SINGAPORE - Private estate residents in Seletar were given tips on otter-proofing their homes as part of efforts to encourage co-existence with the animals.
This comes after a family of six otters that took residence in Seletar Hills Estate encroached on some of the residents’ homes and ate pet fish from their ponds.
The otters were eventually relocated away from the estate in October due to safety concerns for the animals and residents, as the otters had established a den underneath a heavily used pedestrian pathway. One of the otters was also pregnant, and that could have led to greater conflict with humans, experts had said.
At a farmers’ market held at Nim Meadow Park in Ang Mo Kio on Saturday, staff from the National Parks Board (NParks) and Animal Concerns Research and Education Society (Acres) gave tips on how to set up DIY fences made of wire mesh and plastic boards to stop otters from entering homes and fish ponds.
They were joined by volunteers from the Otter Working Group, which comprises members of the public and agencies that look out for the welfare of otters.
They also taught people how to interact with the animals safely, including reminders to keep a safe distance.
According to NParks, there are roughly 170 otters in Singapore currently, up from 79 in 2017.
Acres co-chief executive Kalai Vanan Balakrishnan, who was at Saturday’s event, said: “With all the incidents of otters invading homes, there is a lot of negativity around the species. So we wanted to clear that up.”
Earlier this year, residents in Seletar Hills Estate had complained about otters entering their homes, and eating koi and other fish they reared.
Mr Kalai said the recent conflicts were not due to the otter population exploding, but other factors, including how the homes were near waterways used by the otters and are seen as easily accessible food sources.
In Seletar Hills Estate, the six otters – three adults and three pups – had sought refuge there as they were facing competition from more dominant otter families in Sungei Punggol.
Grassroots organisations and other groups had earlier engaged residents about the otters, and surveys found that fences in the estate were often too low and had gaps large enough for otters to squeeze through.
Acres conducted trials at two houses to show residents how to better protect their homes. There are plans to conduct another trial at a third home soon.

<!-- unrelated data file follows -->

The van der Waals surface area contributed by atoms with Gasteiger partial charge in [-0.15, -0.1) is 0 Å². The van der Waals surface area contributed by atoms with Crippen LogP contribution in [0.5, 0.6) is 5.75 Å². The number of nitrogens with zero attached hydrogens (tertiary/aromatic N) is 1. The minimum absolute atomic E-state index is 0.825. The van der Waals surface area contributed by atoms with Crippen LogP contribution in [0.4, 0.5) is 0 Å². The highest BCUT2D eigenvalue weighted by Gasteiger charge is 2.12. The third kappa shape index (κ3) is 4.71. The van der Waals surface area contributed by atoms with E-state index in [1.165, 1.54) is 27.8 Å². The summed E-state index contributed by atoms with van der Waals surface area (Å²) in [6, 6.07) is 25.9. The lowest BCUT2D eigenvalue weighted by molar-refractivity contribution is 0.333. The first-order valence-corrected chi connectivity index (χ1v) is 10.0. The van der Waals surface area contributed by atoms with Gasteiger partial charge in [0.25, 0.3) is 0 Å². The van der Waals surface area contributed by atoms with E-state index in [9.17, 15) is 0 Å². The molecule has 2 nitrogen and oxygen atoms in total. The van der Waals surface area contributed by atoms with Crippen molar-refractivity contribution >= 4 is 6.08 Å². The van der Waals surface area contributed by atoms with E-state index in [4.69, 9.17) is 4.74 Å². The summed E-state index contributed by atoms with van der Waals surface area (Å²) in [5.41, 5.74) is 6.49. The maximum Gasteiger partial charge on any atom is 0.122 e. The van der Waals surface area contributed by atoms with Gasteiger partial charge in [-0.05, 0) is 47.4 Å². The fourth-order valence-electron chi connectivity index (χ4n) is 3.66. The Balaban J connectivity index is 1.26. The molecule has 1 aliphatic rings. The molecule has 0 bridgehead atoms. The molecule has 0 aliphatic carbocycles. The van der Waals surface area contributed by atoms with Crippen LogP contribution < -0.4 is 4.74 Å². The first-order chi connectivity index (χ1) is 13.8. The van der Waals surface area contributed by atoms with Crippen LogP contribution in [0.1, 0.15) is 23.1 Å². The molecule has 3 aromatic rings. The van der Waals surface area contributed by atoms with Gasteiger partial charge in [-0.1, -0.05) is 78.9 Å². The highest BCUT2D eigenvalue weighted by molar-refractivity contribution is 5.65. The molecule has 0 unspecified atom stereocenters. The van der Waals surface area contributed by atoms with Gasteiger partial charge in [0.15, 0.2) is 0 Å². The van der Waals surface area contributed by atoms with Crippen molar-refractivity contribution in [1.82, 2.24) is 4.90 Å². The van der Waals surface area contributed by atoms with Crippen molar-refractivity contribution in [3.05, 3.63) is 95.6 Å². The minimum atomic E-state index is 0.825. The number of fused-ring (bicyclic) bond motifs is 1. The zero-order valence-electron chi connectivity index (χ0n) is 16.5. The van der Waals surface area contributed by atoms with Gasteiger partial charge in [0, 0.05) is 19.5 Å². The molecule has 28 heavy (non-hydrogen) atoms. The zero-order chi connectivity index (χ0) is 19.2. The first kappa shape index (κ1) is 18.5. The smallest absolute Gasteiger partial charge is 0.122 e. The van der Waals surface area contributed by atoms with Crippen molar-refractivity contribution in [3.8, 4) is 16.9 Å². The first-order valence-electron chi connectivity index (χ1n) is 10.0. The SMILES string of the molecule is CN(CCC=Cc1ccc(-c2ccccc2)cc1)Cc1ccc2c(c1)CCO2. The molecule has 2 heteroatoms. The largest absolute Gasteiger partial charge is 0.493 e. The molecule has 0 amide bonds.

Mr Kalai said: “A lot of people think that when incidents happen, we need to trap the animal. But it doesn’t solve the problem because eventually another group of otters will come in.”
He added: “Where possible, we are encouraging residents to make it their responsibility to protect their households. It is possible to DIY some of these things, and that is why we are here telling people how to do it.”
Otter Working Group volunteer Timothy Leong, 24, recounted how one resident who was upset after the otters had entered her home and ate her fish took up recommendations on how to put up proper barriers.
The animals did not come back after that, and the resident was glad she got the help she needed, he said.
The final-year life sciences student added: “My professor has a very good quote – conservation without the community doesn’t work. So we want to engage the residents and bring them on board with the idea of co-existence with otters and doing it together as a community.”
While otters have not been a problem for Ms April Cheong, 50, who lives in Luxus Hills in Seletar, as her home is not close to where the animals usually roam, the educator still found the information provided by NParks and Acres useful.
She said: “It is interesting to find out more, in case I move somewhere where I need it.”
Saturday’s farmers’ market was organised by grassroots organisations in Cheng San-Seletar ward to promote environmental sustainability. Prime Minister Lee Hsien Loong attended the event.
Ang Mo Kio GRC MP Nadia Ahmad Samdin said proceeds will go towards the rebuilding of Cheng San Community Club, which is slated to begin in 2023.
She said Singapore’s vision of having every household within a 10-minute walk to a park means reimagining how people coexist with nature in a way that balances various needs.
“As we navigate the way forward, I am grateful for the understanding of residents, and the partnership of diverse organisations such as NParks, Acres, the Otter Working Group and citizen volunteers who were at our farmers’ market on Saturday,” she added.